I did my PhD in Bioinformatics in Barcelona (2013), with Ana Maria Rojas, where I worked on how mutations associated to different diseases also have different molecular properties. Then, I moved to San Diego, USA, to join Adam Godzik’s laboratory (2013-2017). There, I focused my initial research on the identification of cancer driver protein regions. I developed e-Driver, an algorithm that fins protein regions (domains or interaction interfaces) enriched in cancer somatic mutations. Using data from The Cancer Genome Atlas I found novel regions that had not been previously linked to cancer. My results have also given novel insights into well-established cancer-driver genes, such as TP53 or EGFR.
We also applied this sub-gene analysis to identify novel drug biomarkers. I analyzed data from the Cancer Cell Line Encyclopedia (CCLE), and found 405 protein domains associated with differences in drug sensitivity. As a result, we created a spin-off company, Genrix, that aimed to help drug companies find biomarkers for their candidates.
I have also worked in cancer immunology. It is now clear that cancer cells need to avoid the immune system in order to survive, and therapies aimed at restoring the immune response against cancer cells are transforming the landscape of therapies in a way that was unimaginable only a few years ago. I discovered over 100 protein regions that, when mutated, correlate with the presence of lymphocytes in the tumor micro-environment. These results, as well as the algorithm, are currently used by scientists at Regeneron, a biotechnology company employing over 5,500 people, for their own projects.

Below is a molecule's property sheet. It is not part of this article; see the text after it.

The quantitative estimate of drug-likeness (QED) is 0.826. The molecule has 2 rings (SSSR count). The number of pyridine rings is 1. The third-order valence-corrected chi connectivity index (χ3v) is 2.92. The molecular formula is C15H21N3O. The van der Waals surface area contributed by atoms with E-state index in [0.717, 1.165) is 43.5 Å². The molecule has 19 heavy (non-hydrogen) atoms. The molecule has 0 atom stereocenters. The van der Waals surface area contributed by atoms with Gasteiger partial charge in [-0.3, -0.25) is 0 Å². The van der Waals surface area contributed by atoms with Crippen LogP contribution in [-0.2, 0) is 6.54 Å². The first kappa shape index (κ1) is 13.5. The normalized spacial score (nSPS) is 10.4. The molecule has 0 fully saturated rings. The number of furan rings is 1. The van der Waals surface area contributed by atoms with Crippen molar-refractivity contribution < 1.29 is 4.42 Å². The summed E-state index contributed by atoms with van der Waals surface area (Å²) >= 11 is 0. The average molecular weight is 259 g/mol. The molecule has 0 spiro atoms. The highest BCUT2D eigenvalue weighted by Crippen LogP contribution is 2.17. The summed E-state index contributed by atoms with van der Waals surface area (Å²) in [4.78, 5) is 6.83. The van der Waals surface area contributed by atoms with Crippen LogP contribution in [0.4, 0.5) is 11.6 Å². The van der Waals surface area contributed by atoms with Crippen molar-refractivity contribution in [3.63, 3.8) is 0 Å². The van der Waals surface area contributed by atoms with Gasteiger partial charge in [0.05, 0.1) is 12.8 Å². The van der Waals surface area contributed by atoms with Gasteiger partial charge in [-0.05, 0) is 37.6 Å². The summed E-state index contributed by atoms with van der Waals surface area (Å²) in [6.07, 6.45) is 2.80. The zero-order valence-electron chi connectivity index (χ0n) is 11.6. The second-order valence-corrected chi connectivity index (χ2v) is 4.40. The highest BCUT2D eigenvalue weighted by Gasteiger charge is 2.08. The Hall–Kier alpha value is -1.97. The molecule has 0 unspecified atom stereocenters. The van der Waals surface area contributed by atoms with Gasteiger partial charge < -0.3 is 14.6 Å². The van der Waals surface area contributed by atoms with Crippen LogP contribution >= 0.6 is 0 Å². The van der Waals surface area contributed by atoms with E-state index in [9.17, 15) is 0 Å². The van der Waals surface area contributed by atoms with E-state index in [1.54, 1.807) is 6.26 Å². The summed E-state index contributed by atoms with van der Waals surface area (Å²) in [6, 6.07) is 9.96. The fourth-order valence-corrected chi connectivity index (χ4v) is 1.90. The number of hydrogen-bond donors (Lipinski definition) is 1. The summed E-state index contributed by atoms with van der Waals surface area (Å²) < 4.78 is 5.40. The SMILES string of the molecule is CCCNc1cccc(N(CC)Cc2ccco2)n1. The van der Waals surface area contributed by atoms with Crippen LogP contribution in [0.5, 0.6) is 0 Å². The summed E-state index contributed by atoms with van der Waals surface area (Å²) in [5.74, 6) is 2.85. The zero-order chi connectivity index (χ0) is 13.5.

This last example highlights the core values of my research: ethical and scientific integrity, maximize its impact in society and collaborate with others to achieve a greater goal. For example, to ensure the transparency and reproducibility of my research, all the algorithms that I created are posted on my Github account. This also helps to maximize their impact, since they can be used by other researchers for their own projects.
Another example is my recent role as lead analyst of the TCGA PanCancer Atlas project. This consortium put together over 1000 scientists in more than 20 countries to jointly analyze the entire TCGA dataset. As a member of the oncogenic processes, driver genes and pan-immunity analysis working groups, I had the opportunity and privilege to contribute my expertise to this community and help to discover new subtypes of cancer immune responses, expand the catalogue of cancer driver genes and how germline variations predispose to different cancer types.
Between 2017 and 2019 I worked with Alfonso Valencia at the Barcelona Supercomputing Center. There, I focused my efforts on the integration of multiple types of omics data to understand how they contribute to oncogenesis together, instead of individually. This merited me to obtain a La Caixa Junior Leader Fellowship that currently funds me and a PhD student.
Since January 2020 I am the Junior Group Leader of the Cancer Immunogenomics laboratory at the Josep Carreras Leukaemia Research Institute. We are currently developing tools to integrate single-cell and spatial transcriptomics data from tumors with cohort characterized with bulk genomics technologies.